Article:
Jerod: If you really just want to start and start recording something, you could record something with the little earphones that have the microphone on the cord, is that gonna get you good audio? No, and you may record something especially if it's a monologue type podcast, and say, “Okay, this doesn't really sound good enough for me to go out and deliver to the audience”, and it may not.
But in terms of practice, just getting some practice recording which I think would be advisable for anybody especially if you haven't recorded before, something like that is fine.
I think if you decide that you're going to be serious about it, you can get a Plantronics headset microphone on Amazon for 20 to 25 bucks. And I think if your content is good, and if you have really niched down, and you're really speaking to a particular audience and bringing value, you can get by with that.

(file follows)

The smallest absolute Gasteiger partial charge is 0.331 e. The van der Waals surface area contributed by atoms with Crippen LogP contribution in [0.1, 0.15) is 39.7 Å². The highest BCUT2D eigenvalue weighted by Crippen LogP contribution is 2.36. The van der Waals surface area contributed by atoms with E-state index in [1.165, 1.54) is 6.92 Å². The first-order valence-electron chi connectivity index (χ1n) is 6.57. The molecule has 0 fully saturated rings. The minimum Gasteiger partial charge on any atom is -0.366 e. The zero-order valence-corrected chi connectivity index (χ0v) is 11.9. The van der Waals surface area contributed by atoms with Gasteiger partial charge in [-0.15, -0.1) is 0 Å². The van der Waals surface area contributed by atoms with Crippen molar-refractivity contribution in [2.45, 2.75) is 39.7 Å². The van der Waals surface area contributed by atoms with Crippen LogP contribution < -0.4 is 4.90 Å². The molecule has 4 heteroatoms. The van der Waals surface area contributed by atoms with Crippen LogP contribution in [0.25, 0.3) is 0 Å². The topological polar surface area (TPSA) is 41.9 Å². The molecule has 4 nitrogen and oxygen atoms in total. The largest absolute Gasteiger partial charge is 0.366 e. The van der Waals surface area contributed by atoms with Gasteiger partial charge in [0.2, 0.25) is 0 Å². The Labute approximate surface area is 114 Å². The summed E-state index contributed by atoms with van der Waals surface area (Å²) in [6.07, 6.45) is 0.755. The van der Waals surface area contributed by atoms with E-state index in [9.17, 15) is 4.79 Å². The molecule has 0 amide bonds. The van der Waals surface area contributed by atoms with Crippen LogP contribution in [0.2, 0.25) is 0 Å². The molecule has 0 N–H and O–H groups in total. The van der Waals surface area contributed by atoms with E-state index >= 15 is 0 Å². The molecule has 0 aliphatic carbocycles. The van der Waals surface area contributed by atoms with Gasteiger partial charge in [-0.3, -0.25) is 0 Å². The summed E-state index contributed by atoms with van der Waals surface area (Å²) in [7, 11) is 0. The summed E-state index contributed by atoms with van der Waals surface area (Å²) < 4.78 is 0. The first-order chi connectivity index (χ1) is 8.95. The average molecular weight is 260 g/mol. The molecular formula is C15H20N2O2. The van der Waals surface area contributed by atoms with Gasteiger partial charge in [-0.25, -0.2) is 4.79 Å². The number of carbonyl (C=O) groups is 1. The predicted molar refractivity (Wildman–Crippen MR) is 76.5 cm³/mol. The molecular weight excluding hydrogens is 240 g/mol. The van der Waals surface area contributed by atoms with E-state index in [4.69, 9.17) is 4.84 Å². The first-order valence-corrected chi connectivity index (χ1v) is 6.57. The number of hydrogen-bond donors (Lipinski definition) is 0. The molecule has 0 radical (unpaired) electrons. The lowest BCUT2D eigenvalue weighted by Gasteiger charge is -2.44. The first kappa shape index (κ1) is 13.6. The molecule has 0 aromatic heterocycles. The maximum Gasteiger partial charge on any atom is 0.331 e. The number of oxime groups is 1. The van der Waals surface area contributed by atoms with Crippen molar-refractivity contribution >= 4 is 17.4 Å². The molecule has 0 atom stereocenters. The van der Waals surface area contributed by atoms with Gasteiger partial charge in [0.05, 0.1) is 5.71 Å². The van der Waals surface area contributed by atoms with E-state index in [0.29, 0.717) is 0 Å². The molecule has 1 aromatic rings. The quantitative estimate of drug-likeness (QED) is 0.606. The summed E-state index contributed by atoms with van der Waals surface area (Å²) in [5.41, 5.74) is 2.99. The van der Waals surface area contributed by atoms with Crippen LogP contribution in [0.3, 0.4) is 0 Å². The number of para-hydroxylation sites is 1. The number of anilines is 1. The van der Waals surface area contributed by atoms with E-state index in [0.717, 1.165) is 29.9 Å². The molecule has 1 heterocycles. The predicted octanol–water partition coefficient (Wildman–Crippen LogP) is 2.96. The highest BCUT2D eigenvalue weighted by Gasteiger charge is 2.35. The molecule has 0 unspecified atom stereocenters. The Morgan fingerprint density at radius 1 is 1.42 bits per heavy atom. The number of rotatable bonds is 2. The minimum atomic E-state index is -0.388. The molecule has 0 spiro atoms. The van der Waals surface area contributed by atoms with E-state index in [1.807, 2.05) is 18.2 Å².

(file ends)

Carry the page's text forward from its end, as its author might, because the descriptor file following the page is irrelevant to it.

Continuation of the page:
Going out with a few episodes to get by your minimum viable podcast. I think when you get to a serious level, when you're really gonna start to market this thing, and promote it, I would think that you would want at a minimum you could get, say…well, there's a couple different kinds and we don't need to go into all the details of them. But you can get a decent mic for 50 to 75 bucks. The Blue Yeti is an example of that, and that will give you definitely good enough audio to get moving.
Now once you get really serious, I have a PR40 mic that cost 350 bucks, and I viewed that as I earned this. By doing four or five shows for four or five years, and some of those shows are making money, and so I could reinvest that money but I'm glad I didn't do that right from the start.
I see some people make this mistake where they want to get all the equipment and spend a lot of time on that. Don't spend time on that, bootstrap it like you were talking about.